“Although I specialized in CRE and Kiswahili, I teach other subjects that I never studied at university due to lack of teachers. It is very unfair because the workload and roles are shared equally with those in PnP,” he states.

It is the reason why student teachers have been organizing protests in the country demanding confirmation in the terms of the PnP.

Joan Toroitich from Karne in Baringo, a mother of two, graduated in 2016 after obtaining a Bachelor of Arts from Mount Kenya University.

He has resorted to doing menial jobs on weekends to make ends meet.

Like Ms. Kamuren, she had difficulty completing her university education as she came from a humble background.

At some point, he postponed his studies due to problems with school fees. In addition to her two children, she has younger brothers who admire her, all depending on her paltry 17,000 shillings.

He spends more than 250 shillings a day on bus fare to go to school, hence his decision to supplement his income through menial jobs during the weekends.

“Most of those who had jobs recently graduated from college. Why didn’t they consider those of us who graduated earlier? What criteria were used to hire us as interns? Because it is very unfair,” he told Nation.Africa.

She also points out the problem of lack of staff that has put a heavy workload on JSS teachers, regardless of their working conditions.

“We have two classes and one has 40 lessons a week, which means I have eight lessons a day. There is no time to rest, we work from morning to night,” she states. “I am supposed to teach English and literature, but I also have to take other subjects that I did not study at university because there is a shortage of teachers,” he points out.

“So much workload and so little salary are very demoralizing,” he says.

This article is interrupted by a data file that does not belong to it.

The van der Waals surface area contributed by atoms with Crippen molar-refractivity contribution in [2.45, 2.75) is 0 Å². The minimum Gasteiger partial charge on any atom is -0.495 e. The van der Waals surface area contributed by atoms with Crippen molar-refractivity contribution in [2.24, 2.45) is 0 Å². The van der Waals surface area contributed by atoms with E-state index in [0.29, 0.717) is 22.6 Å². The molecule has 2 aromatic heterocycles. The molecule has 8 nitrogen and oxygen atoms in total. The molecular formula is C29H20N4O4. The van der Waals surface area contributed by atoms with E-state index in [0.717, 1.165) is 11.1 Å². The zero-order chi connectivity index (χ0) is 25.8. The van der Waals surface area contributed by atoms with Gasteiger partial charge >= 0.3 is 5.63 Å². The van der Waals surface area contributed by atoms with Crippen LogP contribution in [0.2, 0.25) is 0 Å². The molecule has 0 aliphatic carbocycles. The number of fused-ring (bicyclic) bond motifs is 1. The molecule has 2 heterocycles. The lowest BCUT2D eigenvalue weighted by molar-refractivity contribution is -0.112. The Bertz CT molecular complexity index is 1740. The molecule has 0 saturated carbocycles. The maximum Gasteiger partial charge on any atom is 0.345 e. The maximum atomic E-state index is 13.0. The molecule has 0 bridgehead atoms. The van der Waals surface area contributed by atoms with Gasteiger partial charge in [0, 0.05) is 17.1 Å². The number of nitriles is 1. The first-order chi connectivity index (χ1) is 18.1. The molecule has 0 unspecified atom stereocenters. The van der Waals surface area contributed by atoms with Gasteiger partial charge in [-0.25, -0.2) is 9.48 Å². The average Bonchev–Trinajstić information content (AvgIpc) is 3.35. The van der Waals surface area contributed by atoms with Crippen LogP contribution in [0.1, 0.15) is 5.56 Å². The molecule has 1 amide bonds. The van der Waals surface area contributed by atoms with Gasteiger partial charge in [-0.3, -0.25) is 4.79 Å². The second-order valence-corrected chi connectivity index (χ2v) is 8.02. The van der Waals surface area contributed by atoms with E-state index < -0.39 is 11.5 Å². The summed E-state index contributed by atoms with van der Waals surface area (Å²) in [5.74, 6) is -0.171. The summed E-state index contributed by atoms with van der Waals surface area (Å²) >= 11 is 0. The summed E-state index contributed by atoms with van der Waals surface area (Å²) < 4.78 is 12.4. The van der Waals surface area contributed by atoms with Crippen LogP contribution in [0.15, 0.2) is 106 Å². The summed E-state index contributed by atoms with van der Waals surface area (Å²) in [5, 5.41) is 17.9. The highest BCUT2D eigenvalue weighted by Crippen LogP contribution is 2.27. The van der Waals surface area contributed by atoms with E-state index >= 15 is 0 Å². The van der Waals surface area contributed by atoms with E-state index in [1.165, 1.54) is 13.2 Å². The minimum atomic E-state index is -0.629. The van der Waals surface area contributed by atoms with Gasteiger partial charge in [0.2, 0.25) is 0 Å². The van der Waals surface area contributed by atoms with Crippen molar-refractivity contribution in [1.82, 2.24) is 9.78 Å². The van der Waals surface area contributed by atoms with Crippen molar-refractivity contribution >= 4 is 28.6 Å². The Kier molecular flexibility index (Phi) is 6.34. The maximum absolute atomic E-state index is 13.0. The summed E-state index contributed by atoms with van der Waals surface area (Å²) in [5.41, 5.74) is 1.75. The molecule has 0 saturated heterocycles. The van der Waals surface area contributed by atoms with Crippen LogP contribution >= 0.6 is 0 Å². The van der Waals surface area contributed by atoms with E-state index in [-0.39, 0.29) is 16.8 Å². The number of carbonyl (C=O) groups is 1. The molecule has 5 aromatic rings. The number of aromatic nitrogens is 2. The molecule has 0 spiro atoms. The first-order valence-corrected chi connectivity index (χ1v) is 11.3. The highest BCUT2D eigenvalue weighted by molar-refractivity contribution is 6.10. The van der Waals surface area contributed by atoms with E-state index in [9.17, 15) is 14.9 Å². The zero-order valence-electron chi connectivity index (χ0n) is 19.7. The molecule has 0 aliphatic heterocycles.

During the protests in Kabarnet Town last week, JSS student teacher Nicholas Keror took issue with TSC’s argument that the internship program was meant to equip them with skills and experience.

“What experience do you want us to have when some of us here graduated in 2015 and since then have been teaching in various schools under the direction of the Board of Directors? We have worked as junior high school trainee teachers for a year and a half and we want the government to keep its promise and hire us on permanent terms. “You cannot promise us heaven and give us hell,” she protested.

Kenya Union of Post-Primary Education Teachers (Kuppet) Baringo branch executive secretary Zacharia Nyomboi said JSS trainee teachers have been going through challenges, with some unable to care for their families.

“What kind of internship is this and yet you’ve given the same job to someone who graduated a year ago? Where is the justice here? Nyomboi posed.

Kuppet has asked the Ethics and Anti-Corruption Commission (KUPPET) to investigate the TSC and publish a report on how many teachers have been hired in the last two years on a permanent basis.

He took issue with members of Parliament for remaining silent on the matter.

“They (the legislators) are silent but they are aware that JSS children in public schools are not learning. It won’t be business as usual unless the government is willing to waste a generation. The government should fund the TSC to hire JSS teachers on permanent and pensionable terms,” Nyomboi added.